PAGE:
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Posted on December 8th, 2011 (4:38 pm) by Nick Arnemann

There’s a fine line to walk in the world of experimental pop-rock—let’s call this mid-tempo electropop, if you’ll indulge me. There might be the impulse among the wistful headnodders armed with Day-Glo painted keyboards and synths to neglect simple things–pace, melody, fun, what have you—for pure intensity, whether the buzzy hyper speed of trance dominates or slower, formless ambient house muddles things. Denver duo Gauntlet Hair have settled on a relatively simple formula with their second album Gauntlet Hair, and come close to complete success, infusing fun, modestly upbeat hooks and rhythm with heavy doses of down-the-hall reverb and hissing, tinnitus-inducing basic percussion, though the prescription often comes across like Valium for a headache. Still, it’s sure to get the most spaced-out clubber’s toes a-tapping, for a while.

Cohesively combining electronic/experimental with more mainstream forms—in this case rock and pop—is nothing new. Animal Collective have had popular success with fun experimentation and a solid pop sensibility for the better half of a decade, while relative newcomer tUnE-yArDs (Merrill Garbus) has done the same with a more hip-hoppy/R&B base. Gauntlet Hair, comprised of guitarist and vocalist Andy R. and drummer Craig Nice (recently off tour with the Dodos this summer), follows this tried and true pattern and puts forth a modest effort.

It’s when they get too comfortable with that pattern, however, that this album drags. Chimey delayed guitars, white noise percussion and reverb drenched stammering go far enough in a song or two, or three, but across the album, motifs start to repeat and songs begin to meld. Whether or not this was their intention is up for debate, if it matters at all—while the album can be taken for suitable background music, there are shining moments of fun that force the music out of the periphery into the spotlight, making those background moments all the more glaring.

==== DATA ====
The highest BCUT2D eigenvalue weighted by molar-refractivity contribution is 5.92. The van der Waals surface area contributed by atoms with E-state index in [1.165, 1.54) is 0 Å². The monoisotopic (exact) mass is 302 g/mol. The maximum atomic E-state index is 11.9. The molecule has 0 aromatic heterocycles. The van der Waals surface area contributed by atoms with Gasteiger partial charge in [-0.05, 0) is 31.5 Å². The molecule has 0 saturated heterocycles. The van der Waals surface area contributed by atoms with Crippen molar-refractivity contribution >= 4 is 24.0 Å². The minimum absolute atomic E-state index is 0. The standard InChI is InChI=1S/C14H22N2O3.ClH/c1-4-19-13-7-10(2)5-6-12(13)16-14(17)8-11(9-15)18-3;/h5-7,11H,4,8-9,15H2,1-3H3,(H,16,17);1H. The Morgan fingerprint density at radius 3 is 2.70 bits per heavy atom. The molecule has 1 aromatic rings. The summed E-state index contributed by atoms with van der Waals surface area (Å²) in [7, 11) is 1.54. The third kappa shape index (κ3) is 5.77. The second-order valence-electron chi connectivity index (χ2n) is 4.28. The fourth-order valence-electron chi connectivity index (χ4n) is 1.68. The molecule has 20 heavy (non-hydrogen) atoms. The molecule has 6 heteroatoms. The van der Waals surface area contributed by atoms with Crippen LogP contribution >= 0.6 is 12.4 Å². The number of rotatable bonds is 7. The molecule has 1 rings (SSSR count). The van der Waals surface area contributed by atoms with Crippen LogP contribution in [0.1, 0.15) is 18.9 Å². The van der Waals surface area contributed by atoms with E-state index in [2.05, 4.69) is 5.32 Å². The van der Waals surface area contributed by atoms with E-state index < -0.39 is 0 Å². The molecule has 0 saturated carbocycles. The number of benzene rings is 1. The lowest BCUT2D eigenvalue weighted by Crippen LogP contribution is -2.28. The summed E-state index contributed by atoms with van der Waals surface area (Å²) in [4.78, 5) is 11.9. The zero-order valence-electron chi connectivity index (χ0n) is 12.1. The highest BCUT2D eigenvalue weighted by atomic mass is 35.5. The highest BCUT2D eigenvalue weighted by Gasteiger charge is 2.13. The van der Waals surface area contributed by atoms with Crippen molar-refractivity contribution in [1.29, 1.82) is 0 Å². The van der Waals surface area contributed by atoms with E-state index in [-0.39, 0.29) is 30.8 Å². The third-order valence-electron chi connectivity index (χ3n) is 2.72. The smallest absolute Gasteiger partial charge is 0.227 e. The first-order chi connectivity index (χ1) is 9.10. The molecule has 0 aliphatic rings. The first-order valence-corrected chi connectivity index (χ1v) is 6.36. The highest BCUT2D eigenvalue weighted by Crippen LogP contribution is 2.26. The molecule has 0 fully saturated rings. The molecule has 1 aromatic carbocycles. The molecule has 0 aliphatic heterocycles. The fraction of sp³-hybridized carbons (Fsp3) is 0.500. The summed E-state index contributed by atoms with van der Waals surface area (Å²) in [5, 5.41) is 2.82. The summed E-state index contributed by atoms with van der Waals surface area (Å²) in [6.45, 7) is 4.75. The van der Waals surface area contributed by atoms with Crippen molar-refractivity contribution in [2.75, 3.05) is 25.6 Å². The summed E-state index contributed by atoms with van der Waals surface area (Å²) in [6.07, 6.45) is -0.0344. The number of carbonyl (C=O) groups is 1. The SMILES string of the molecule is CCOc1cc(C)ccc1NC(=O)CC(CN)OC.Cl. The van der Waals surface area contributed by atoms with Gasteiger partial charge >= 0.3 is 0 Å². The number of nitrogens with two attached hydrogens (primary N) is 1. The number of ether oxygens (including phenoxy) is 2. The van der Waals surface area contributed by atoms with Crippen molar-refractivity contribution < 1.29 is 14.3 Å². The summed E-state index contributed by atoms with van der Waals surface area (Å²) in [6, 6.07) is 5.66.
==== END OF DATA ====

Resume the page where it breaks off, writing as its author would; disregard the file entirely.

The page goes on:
This incongruence manifests itself in small ways throughout the album. For example, since most of the lyrics are nigh-indecipherable, the vocals come across as purely aesthetic and often take a back seat to the overall spectacle of the instrumentation. Andy’s Avey Tare-like vocals are part and parcel of the music, though, and should not be relegated to a secondary position—on most songs, like lead track “Keep Time” and “Lights Out,” his voice pleasantly mimics and plays with the guitar lines. His vocals are strongest in the beginning few tracks, but really drop off in impact after that, which aids in pushing this album back into the scenery.

There are several perfectly fine stand-alone songs, like “Mop it Up,” “Overkill” and “Top Bunk.” My best recommendation for listening to Gauntlet Hair is to first give it its full due, but then put it on in the background for successive plays. It’s a good album, at times very good, but GH’s insistence on submerging the songs in the same vat of reverb and whirling synthy mush dulls the impact of some really great songs. Stripped bare, these songs would stand in contrast with each other a bit better; as it is, the veneer unfairly binds them together. That said, Gauntlet Hair still beats most forays into modern, tolerable electrorock/pop.

Track List
1. Keep Time
2. Top Bunk
3. Mop It Up
4. My Christ
5. Lights Out
6. Showing
7. Overkill
8. That's Your Call
9. Shout in Tongues

Purchase at: Amazon | eMusic

Our Rating

67 / 100
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